- I'm a single Mormon Democrat, an NPR & BBC news junkie, a dog lover, opera buff, bookavore, migraineur, knows just enough about technology to be a danger to myself, fan of James Bond and Godzilla. Micah 6:8; D&C 11:20"do justly, walk humbly, judge righteously."
Monday, January 12, 2015
While reading the January issue of BBC History Magazine, I ran across this great item. As I cannot find it on the web, I will type it in from the magazine:
"A monkey hugs its way into a sailor's possession"
On a quiet Wednesday in 1818, the genteel surroundings of the lord mayor's Mansion House were suddenly rocked by appearance of a sailor, a showman and a monkey.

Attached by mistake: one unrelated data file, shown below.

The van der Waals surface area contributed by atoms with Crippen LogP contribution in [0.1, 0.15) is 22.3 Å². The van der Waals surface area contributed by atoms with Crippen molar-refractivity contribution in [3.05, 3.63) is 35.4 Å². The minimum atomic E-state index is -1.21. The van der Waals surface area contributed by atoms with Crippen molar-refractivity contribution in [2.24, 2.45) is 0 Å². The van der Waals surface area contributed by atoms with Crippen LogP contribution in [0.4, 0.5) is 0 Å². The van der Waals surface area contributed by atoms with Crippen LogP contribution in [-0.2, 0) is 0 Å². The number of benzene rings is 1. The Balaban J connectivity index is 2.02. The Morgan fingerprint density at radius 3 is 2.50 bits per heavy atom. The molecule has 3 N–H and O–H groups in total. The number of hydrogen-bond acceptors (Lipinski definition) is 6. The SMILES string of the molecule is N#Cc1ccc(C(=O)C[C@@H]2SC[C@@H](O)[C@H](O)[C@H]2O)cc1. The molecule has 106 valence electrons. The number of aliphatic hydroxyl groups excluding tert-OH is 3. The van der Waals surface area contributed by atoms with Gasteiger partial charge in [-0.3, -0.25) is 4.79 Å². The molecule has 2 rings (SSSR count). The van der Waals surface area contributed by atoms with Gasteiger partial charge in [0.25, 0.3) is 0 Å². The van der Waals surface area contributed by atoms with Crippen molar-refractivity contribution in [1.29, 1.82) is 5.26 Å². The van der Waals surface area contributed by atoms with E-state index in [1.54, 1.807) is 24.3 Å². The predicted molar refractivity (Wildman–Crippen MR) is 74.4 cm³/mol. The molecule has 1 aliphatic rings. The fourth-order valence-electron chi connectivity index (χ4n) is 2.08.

The sailor had recently visited an exhibition of wild beasts at Saint Bartholomew's Fair, "a school of vice which has initiated many youth into the habits of villainy". It was a place the Newgate Calendar would call the "assemblage of idle people... waiting to plunder the honest part of the people".
For the sailor, just such a misfortune had occurred, as the monkey in question was taken from him and placed into the showman's menagerie, who now claimed ownership of the poor primate. All three parties in question had arrived to settle the dispute. The lord mayor decided that the only way to resolve the case was to let the monkey choose for himself, and, as a curious crowd grew outside, the monkey made it clear he was much more attached to the sailor than the showman, by clinging to his neck with great affection.
From the Bury and Norwich Post / 16 September 1818
News story sourced from britishnewspaperarchive.co.uk and rediscovered by Fern Riddell. Fern regularly appears on Radio 3's Night Waves.